Gifted: A Disjointed and Emotional Journey

April 7, 2017

Photo source: IMDb

The opening shots of Gifted resemble a sunny home video documenting the first day of school. Seven-year-old Mary Adler (McKenna Grace) scowls over her breakfast at her bearded and rumpled uncle Frank (Chris Evans) as a one-eyed cat lounges nearby. The cinematography is light and airy, and the dynamic between Grace and Evans is undeniably charming. Though the film is later riddled with meandering plotlines and mismatched sequences, its strength lies in the simple scenes—especially those between Grace and Evans. The dynamic cast propels the movie forward and creates an emotionally satisfying experience, despite the film’s unfocused nature.

Gifted marks director Marc Webb’s return to smaller projects from his previous works, 2012’s The Amazing Spider-Man and its sequel, but the return is not extremely successful. Perhaps Webb has not completely left behind his Hollywood habits, since instances of overdramatization and predictability can be found in this family drama. There is nothing significant or innovative about Webb’s style, and the drawn-out storyline of Gifted detracts from its potential for a greater emotional impact.

The film follows child math prodigy Mary Adler and her family’s battle over her upbringing and education. Frank insists that his niece have the opportunity to be a kid, leading him to turn down a scholarship for Mary at a prestigious school for “gifted” students. His humble means and living conditions draw concern from his mother Evelyn (Lindsay Duncan), who wants full custody of Mary. Throughout the film, Frank’s rationale for attempting to give Mary a normal life in spite of her remarkable talent becomes clear: the looming memory of Diane (Mary’s mother and Frank’s sister) serves as a reminder of the price of greatness. Diane, a renowned and celebrated mathematician, took her life when Mary was a baby. Though dead, Diane continues to influence the family’s decisions regarding the care of her daughter.

At its core, Gifted does a fine job depicting the conflict that both Frank and Evelyn face. During one of the many court sequences, Evelyn makes a convincing case as for why Mary should be her responsibility. The resources and tutors that Evelyn could provide would ensure that Mary’s genius would not go wasted. However, Frank’s arguments are also persuasive. He cites Diane’s isolation and total immersion in mathematics as possible factors for her troubled state of mind.

Lindsay Duncan’s portrayal of Evelyn is perhaps the most noteworthy performance, displaying the complexity of Evelyn’s situation and adding dimensions to her seemingly cold personality. In court, Evelyn passionately defends herself from the lawyer’s attacks on her parenting styles, stating that her relationship with Diane “transcended the mother-daughter norms.” Evelyn saw Diane not only as a daughter, but also as an individual with the capacity to change the field of mathematics and impact countless lives.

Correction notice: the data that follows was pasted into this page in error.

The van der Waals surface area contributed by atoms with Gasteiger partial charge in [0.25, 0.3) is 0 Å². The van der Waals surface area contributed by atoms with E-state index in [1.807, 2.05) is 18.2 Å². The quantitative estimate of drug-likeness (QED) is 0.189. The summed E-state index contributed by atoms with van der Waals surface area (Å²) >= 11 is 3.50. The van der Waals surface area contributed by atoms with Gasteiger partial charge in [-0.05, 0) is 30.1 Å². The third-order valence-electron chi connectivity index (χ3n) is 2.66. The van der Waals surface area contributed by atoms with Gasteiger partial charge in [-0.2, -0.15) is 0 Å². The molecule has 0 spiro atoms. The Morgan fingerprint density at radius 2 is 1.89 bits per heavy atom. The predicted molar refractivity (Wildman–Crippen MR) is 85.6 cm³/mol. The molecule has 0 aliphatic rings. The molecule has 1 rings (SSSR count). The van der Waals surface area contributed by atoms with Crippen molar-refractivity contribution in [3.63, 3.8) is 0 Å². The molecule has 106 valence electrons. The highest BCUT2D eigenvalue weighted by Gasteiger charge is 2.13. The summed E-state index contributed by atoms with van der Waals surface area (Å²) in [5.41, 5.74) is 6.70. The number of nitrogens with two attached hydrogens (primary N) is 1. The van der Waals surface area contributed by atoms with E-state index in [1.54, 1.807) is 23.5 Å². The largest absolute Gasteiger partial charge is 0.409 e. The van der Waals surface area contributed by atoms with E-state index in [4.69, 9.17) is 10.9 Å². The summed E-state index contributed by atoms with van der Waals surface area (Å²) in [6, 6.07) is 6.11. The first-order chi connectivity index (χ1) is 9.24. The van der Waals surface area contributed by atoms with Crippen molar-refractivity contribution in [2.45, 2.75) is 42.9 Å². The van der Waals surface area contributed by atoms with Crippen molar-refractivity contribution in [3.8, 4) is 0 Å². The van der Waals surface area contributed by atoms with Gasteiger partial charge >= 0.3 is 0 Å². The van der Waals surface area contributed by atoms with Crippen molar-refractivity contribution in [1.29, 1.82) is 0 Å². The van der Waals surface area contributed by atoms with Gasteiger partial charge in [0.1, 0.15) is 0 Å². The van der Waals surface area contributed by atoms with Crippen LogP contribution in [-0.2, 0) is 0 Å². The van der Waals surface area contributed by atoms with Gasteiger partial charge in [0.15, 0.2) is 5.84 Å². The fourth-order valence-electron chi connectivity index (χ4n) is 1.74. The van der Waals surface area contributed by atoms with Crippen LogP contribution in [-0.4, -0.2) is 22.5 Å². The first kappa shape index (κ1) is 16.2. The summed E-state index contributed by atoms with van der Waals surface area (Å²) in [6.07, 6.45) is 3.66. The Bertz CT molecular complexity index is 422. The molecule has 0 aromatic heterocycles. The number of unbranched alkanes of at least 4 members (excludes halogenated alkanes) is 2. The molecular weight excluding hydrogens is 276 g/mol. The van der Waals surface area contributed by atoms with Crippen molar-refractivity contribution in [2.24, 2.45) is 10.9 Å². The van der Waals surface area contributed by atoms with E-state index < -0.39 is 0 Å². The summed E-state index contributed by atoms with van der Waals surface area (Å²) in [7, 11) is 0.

Grace’s portrayal of Mary Adler is unexpectedly believable. The 10-year-old actress is able to capture Mary’s frustration and fear in losing her uncle, as well as the excitement in exploring the new world her grandmother has presented to her. Evans also deserves praise for his depiction of the quiet and conflicted uncle, which perfectly compliments Grace’s portrayal of Mary. It is refreshing to see him shed his Captain America persona in favor for a much more emotionally complex and dynamic character. His chemistry with Jenny Slate, who plays Mary’s teacher, lends a humorous and romantic element to the film. The cast also includes Octavia Spencer as the friendly neighbor Roberta—who happens to be Mary’s best friend. Though Spencer is a minor character, her late-night lip sync sessions with Mary are hard to forget.

Despite the stellar group of actors, Gifted clearly has trouble achieving a cohesive structure. The plot is at times rambling and disconnected, especially as the story becomes unnecessarily complex in regards to Diane’s history. Webb’s irregular use of tragedy and family comedy only serves to further highlight the disjointed nature of the film. Although some scenes are genuinely moving, like the one in which Frank leaves Mary, other sequences seem forced and contrived. It is easy to notice Webb’s attempt at creating a moving scene in the sequence where Frank brings Mary to the hospital to observe other families celebrating the birth of their child. The scene’s blatant use as an emotional provocation and its general lack of contribution to the plot detracts from the natural sentimentality of the movie.

Although Gifted may not be a momentous success, it has its merits. The chemistry that Grace and Evans are able to establish between their characters is perhaps the highlight of the film. There are some truly touching moments between Mary and her family members, which effectively highlight the complex sentiments that Frank and Evelyn are experiencing. When Frank walks away from a sobbing Mary after placing her in the care of a foster family, there is likely no dry eye in the house. While Webb may have overcompensated in his efforts at making a sensitive movie, Gifted represents his promising return to more complex and profound projects.

Mary Mei
Mary Mei is a senior studying Government and Economics in the College. She is a former assistant leisure editor.


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